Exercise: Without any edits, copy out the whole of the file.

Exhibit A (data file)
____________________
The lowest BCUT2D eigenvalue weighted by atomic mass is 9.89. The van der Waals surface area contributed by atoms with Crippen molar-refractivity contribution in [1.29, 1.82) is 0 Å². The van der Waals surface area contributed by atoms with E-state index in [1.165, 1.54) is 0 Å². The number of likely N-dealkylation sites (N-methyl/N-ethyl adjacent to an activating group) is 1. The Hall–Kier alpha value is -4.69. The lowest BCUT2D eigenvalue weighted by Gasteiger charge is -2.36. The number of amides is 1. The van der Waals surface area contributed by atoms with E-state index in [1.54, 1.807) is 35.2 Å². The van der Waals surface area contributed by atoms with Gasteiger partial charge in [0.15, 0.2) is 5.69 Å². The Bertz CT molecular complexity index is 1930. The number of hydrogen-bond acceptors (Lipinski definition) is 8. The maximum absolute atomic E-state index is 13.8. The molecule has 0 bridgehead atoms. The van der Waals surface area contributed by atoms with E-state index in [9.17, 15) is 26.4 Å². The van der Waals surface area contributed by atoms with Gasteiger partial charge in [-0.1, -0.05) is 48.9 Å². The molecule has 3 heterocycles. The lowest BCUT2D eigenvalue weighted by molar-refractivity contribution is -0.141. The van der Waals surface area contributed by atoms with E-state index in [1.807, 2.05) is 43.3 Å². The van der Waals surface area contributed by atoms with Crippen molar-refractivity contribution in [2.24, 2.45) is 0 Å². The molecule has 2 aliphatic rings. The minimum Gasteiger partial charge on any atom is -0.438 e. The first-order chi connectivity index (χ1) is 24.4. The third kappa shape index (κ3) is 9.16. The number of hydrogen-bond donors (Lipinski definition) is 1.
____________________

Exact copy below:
The lowest BCUT2D eigenvalue weighted by atomic mass is 9.89. The van der Waals surface area contributed by atoms with Crippen molar-refractivity contribution in [1.29, 1.82) is 0 Å². The van der Waals surface area contributed by atoms with E-state index in [1.165, 1.54) is 0 Å². The number of likely N-dealkylation sites (N-methyl/N-ethyl adjacent to an activating group) is 1. The Hall–Kier alpha value is -4.69. The lowest BCUT2D eigenvalue weighted by Gasteiger charge is -2.36. The number of amides is 1. The van der Waals surface area contributed by atoms with E-state index in [1.54, 1.807) is 35.2 Å². The van der Waals surface area contributed by atoms with Gasteiger partial charge in [0.15, 0.2) is 5.69 Å². The Bertz CT molecular complexity index is 1930. The number of hydrogen-bond acceptors (Lipinski definition) is 8. The maximum absolute atomic E-state index is 13.8. The molecule has 0 bridgehead atoms. The van der Waals surface area contributed by atoms with E-state index in [9.17, 15) is 26.4 Å². The van der Waals surface area contributed by atoms with Gasteiger partial charge in [-0.1, -0.05) is 48.9 Å². The molecule has 3 heterocycles. The lowest BCUT2D eigenvalue weighted by molar-refractivity contribution is -0.141. The van der Waals surface area contributed by atoms with E-state index in [1.807, 2.05) is 43.3 Å². The van der Waals surface area contributed by atoms with Crippen molar-refractivity contribution in [2.24, 2.45) is 0 Å². The molecule has 2 aliphatic rings. The minimum Gasteiger partial charge on any atom is -0.438 e. The first-order chi connectivity index (χ1) is 24.4. The third kappa shape index (κ3) is 9.16. The number of hydrogen-bond donors (Lipinski definition) is 1.